Unfortunately, all is not well: there is no common solution that fits all organizations; there is no common approach to even finding a solution; and there is no agreement on what constitutes an adequate solution. The result is a hodge podge of initiatives, a lot of dogmatic nonsense being passed on as wisdom, and a host of "consultants" who do not even know that they don't know.
Most CEOs, consultants, and practitioners do not know as much as they think they do about the processes and theories for designing organizations to become and remain more effective. This means that there are more available options than they realize. More options can lead to more creative solutions that can be tailored to meet the specific needs of a client organization. There is no good reason not to customize an organizational design. There is no longer good reason to rely on faulty constructs (90).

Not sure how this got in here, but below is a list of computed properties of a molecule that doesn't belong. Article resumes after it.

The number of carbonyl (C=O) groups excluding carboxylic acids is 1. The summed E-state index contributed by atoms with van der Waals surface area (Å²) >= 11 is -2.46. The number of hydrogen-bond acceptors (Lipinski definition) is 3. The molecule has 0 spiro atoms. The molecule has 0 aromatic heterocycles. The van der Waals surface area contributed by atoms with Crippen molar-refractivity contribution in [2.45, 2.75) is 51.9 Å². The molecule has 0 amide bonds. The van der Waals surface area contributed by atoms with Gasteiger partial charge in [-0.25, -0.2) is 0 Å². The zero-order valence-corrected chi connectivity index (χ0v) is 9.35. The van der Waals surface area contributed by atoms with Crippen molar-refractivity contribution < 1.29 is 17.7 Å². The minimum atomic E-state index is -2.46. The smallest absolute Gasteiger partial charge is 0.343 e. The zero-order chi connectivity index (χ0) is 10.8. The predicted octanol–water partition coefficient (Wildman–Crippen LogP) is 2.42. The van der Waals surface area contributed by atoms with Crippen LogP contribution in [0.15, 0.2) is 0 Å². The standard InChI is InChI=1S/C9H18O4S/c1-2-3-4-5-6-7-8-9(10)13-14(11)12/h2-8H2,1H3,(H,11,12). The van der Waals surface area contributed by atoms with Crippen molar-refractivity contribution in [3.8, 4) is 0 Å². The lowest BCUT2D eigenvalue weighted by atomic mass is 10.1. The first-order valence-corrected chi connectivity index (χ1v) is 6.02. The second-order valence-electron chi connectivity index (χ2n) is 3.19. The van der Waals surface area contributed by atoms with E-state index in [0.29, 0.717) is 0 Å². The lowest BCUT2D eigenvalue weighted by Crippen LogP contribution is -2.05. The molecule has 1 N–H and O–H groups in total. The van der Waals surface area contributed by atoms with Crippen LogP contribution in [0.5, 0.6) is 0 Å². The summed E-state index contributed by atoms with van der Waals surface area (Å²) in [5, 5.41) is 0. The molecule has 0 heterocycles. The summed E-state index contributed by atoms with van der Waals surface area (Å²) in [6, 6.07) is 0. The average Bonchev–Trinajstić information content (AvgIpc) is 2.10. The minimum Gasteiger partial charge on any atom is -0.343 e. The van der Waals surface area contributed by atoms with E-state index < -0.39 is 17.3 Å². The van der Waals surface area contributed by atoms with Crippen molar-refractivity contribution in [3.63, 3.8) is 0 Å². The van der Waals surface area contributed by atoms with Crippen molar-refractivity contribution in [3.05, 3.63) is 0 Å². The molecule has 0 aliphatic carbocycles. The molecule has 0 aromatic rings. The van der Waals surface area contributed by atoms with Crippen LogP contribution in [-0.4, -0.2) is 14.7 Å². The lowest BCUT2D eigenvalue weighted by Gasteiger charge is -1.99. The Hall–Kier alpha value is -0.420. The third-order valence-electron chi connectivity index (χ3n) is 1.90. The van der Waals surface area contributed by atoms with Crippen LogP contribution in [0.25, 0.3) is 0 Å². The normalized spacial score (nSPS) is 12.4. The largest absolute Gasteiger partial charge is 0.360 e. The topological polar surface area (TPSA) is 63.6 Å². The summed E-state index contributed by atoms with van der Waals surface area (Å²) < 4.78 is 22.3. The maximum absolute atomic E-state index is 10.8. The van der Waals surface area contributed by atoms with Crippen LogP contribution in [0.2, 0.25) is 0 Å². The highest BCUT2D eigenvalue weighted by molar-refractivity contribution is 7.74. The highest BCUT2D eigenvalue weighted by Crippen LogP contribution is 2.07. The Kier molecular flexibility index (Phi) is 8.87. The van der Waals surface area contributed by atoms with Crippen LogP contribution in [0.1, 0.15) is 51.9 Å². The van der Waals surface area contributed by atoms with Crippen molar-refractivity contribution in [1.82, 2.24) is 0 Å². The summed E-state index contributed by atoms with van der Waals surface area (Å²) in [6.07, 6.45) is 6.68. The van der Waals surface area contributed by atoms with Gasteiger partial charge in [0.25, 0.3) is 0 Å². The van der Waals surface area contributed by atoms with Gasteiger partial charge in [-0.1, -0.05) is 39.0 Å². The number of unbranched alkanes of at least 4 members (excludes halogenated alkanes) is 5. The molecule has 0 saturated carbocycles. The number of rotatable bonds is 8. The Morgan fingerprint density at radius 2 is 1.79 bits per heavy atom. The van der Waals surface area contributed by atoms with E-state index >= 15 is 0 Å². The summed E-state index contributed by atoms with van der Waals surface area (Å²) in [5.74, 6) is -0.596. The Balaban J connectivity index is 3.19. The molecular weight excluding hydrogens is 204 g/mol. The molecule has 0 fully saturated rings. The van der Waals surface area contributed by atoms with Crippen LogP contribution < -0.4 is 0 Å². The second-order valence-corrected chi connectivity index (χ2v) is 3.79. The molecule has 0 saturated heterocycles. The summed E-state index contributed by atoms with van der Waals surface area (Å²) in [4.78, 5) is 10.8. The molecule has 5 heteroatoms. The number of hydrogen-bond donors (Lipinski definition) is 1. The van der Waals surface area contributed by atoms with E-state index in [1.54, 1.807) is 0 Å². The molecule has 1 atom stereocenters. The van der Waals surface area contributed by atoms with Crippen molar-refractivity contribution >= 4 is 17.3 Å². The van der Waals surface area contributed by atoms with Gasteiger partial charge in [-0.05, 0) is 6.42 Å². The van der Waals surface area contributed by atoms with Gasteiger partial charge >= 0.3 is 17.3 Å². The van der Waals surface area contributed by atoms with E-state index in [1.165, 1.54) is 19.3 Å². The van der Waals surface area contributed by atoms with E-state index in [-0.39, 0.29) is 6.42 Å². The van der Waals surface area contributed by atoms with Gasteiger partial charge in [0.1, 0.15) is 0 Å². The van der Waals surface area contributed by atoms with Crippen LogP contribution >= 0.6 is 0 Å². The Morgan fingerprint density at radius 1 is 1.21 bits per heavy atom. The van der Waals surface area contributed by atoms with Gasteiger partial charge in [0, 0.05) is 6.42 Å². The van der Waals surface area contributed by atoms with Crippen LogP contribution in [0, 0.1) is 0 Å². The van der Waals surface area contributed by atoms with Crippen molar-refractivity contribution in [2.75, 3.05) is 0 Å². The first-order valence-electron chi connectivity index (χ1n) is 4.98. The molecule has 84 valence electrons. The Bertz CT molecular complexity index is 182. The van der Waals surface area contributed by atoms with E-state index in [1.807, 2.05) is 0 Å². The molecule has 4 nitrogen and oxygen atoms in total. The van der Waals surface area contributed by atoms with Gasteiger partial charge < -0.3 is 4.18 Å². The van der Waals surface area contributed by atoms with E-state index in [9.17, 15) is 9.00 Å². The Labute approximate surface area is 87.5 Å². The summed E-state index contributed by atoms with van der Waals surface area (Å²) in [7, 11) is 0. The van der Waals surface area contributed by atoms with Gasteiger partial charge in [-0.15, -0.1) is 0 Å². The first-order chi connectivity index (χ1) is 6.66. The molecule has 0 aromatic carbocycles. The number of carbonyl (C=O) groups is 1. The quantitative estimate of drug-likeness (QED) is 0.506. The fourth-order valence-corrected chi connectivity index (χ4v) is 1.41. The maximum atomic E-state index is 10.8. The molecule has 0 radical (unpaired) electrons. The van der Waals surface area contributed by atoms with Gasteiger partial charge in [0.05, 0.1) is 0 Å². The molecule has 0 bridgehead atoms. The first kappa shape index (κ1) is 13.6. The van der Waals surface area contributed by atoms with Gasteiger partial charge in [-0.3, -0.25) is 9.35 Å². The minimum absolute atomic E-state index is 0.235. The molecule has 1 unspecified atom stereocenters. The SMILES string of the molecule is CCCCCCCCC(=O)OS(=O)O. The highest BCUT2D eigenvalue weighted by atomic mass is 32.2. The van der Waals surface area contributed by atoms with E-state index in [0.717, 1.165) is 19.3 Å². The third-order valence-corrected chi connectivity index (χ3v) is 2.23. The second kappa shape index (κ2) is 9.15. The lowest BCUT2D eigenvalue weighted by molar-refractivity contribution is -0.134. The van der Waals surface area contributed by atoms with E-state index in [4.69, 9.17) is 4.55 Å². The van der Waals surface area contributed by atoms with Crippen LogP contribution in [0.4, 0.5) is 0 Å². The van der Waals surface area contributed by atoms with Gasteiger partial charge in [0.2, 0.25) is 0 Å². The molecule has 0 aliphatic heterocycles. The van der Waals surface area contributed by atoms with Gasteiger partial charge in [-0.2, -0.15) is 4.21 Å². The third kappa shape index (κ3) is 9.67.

Most CEOs do not fully comprehend the enormous complexity of the organizations they lead. Thus: (1) solutions tend to be more political than they need be; (2) solutions tend to be inexpert (83) as important knowledge influencing the success of the new organizational design is not considered; and (3) the solution encounters stiff resistance and/or apathy when implemented. This makes organizational design dangerous to one's career and income.